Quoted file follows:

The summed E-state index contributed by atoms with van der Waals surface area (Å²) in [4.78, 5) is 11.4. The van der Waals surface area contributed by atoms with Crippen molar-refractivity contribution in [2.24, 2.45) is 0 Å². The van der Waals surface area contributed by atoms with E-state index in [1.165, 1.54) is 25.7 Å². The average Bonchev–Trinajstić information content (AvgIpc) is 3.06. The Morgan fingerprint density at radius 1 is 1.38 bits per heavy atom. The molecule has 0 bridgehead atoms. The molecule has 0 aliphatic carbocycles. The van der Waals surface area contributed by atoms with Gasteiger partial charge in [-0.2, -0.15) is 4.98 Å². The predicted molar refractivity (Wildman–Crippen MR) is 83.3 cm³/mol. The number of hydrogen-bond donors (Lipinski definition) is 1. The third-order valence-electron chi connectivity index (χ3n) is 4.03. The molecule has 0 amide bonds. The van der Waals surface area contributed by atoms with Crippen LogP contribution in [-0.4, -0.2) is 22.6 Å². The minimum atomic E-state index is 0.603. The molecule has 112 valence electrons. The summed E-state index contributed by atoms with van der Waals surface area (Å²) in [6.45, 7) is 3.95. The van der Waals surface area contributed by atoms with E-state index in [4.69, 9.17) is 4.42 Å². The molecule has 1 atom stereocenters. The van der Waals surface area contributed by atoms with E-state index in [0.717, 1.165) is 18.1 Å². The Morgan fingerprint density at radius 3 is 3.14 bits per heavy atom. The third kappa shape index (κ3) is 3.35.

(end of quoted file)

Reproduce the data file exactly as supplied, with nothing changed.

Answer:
The summed E-state index contributed by atoms with van der Waals surface area (Å²) in [4.78, 5) is 11.4. The van der Waals surface area contributed by atoms with Crippen molar-refractivity contribution in [2.24, 2.45) is 0 Å². The van der Waals surface area contributed by atoms with E-state index in [1.165, 1.54) is 25.7 Å². The average Bonchev–Trinajstić information content (AvgIpc) is 3.06. The Morgan fingerprint density at radius 1 is 1.38 bits per heavy atom. The molecule has 0 bridgehead atoms. The molecule has 0 aliphatic carbocycles. The van der Waals surface area contributed by atoms with Gasteiger partial charge in [-0.2, -0.15) is 4.98 Å². The predicted molar refractivity (Wildman–Crippen MR) is 83.3 cm³/mol. The number of hydrogen-bond donors (Lipinski definition) is 1. The third-order valence-electron chi connectivity index (χ3n) is 4.03. The molecule has 0 amide bonds. The van der Waals surface area contributed by atoms with Crippen LogP contribution in [-0.4, -0.2) is 22.6 Å². The minimum atomic E-state index is 0.603. The molecule has 112 valence electrons. The summed E-state index contributed by atoms with van der Waals surface area (Å²) in [6.45, 7) is 3.95. The van der Waals surface area contributed by atoms with E-state index in [4.69, 9.17) is 4.42 Å². The molecule has 1 atom stereocenters. The van der Waals surface area contributed by atoms with E-state index in [0.717, 1.165) is 18.1 Å². The Morgan fingerprint density at radius 3 is 3.14 bits per heavy atom. The third kappa shape index (κ3) is 3.35.